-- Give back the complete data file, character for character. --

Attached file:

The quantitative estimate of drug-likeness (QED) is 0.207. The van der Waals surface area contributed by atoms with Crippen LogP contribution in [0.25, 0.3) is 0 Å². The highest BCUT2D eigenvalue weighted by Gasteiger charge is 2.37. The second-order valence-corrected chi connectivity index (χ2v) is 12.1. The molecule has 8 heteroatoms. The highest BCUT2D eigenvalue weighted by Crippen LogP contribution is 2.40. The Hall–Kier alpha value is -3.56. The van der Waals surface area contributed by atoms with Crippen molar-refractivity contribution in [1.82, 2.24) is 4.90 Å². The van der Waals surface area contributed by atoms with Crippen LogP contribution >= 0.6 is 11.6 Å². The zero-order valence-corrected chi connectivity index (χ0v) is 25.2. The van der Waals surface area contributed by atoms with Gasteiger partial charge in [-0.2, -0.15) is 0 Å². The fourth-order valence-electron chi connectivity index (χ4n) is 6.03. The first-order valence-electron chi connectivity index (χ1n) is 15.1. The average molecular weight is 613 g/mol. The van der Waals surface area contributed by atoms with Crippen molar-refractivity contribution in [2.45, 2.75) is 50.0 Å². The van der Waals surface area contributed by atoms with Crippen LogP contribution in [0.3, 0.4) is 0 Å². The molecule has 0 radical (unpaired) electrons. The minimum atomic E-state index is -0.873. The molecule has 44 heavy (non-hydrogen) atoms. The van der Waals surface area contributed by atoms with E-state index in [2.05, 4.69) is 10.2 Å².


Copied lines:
The quantitative estimate of drug-likeness (QED) is 0.207. The van der Waals surface area contributed by atoms with Crippen LogP contribution in [0.25, 0.3) is 0 Å². The highest BCUT2D eigenvalue weighted by Gasteiger charge is 2.37. The second-order valence-corrected chi connectivity index (χ2v) is 12.1. The molecule has 8 heteroatoms. The highest BCUT2D eigenvalue weighted by Crippen LogP contribution is 2.40. The Hall–Kier alpha value is -3.56. The van der Waals surface area contributed by atoms with Crippen molar-refractivity contribution in [1.82, 2.24) is 4.90 Å². The van der Waals surface area contributed by atoms with Crippen LogP contribution >= 0.6 is 11.6 Å². The zero-order valence-corrected chi connectivity index (χ0v) is 25.2. The van der Waals surface area contributed by atoms with Gasteiger partial charge in [-0.2, -0.15) is 0 Å². The fourth-order valence-electron chi connectivity index (χ4n) is 6.03. The first-order valence-electron chi connectivity index (χ1n) is 15.1. The average molecular weight is 613 g/mol. The van der Waals surface area contributed by atoms with Crippen molar-refractivity contribution in [2.45, 2.75) is 50.0 Å². The van der Waals surface area contributed by atoms with Crippen LogP contribution in [0.3, 0.4) is 0 Å². The molecule has 0 radical (unpaired) electrons. The minimum atomic E-state index is -0.873. The molecule has 44 heavy (non-hydrogen) atoms. The van der Waals surface area contributed by atoms with E-state index in [2.05, 4.69) is 10.2 Å².